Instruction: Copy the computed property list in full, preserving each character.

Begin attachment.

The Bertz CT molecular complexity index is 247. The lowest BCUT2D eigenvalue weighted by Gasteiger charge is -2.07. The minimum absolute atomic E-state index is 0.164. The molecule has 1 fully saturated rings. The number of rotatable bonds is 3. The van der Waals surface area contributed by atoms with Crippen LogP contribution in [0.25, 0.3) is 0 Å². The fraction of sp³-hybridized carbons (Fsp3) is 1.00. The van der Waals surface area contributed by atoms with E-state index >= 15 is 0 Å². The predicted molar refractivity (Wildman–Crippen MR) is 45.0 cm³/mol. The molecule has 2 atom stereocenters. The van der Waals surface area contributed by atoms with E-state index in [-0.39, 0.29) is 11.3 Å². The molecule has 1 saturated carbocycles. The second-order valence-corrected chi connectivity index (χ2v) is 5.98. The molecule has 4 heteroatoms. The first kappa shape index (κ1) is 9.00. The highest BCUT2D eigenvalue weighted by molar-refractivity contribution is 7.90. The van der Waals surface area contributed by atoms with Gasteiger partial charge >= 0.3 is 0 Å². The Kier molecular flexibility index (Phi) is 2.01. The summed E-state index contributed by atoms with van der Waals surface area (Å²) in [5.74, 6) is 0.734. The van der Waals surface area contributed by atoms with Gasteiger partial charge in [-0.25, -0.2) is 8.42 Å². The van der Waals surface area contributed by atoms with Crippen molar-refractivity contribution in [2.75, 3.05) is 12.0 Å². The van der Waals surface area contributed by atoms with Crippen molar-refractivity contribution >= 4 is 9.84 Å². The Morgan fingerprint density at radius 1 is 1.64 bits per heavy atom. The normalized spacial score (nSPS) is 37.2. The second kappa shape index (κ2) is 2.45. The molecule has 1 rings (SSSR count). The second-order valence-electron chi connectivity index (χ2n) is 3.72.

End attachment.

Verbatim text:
The Bertz CT molecular complexity index is 247. The lowest BCUT2D eigenvalue weighted by Gasteiger charge is -2.07. The minimum absolute atomic E-state index is 0.164. The molecule has 1 fully saturated rings. The number of rotatable bonds is 3. The van der Waals surface area contributed by atoms with Crippen LogP contribution in [0.25, 0.3) is 0 Å². The fraction of sp³-hybridized carbons (Fsp3) is 1.00. The van der Waals surface area contributed by atoms with E-state index >= 15 is 0 Å². The predicted molar refractivity (Wildman–Crippen MR) is 45.0 cm³/mol. The molecule has 2 atom stereocenters. The van der Waals surface area contributed by atoms with E-state index in [-0.39, 0.29) is 11.3 Å². The molecule has 1 saturated carbocycles. The second-order valence-corrected chi connectivity index (χ2v) is 5.98. The molecule has 4 heteroatoms. The first kappa shape index (κ1) is 9.00. The highest BCUT2D eigenvalue weighted by molar-refractivity contribution is 7.90. The van der Waals surface area contributed by atoms with Gasteiger partial charge >= 0.3 is 0 Å². The Kier molecular flexibility index (Phi) is 2.01. The summed E-state index contributed by atoms with van der Waals surface area (Å²) in [5.74, 6) is 0.734. The van der Waals surface area contributed by atoms with Gasteiger partial charge in [-0.25, -0.2) is 8.42 Å². The van der Waals surface area contributed by atoms with Crippen molar-refractivity contribution in [2.75, 3.05) is 12.0 Å². The van der Waals surface area contributed by atoms with Crippen molar-refractivity contribution >= 4 is 9.84 Å². The Morgan fingerprint density at radius 1 is 1.64 bits per heavy atom. The normalized spacial score (nSPS) is 37.2. The second kappa shape index (κ2) is 2.45. The molecule has 1 rings (SSSR count). The second-order valence-electron chi connectivity index (χ2n) is 3.72.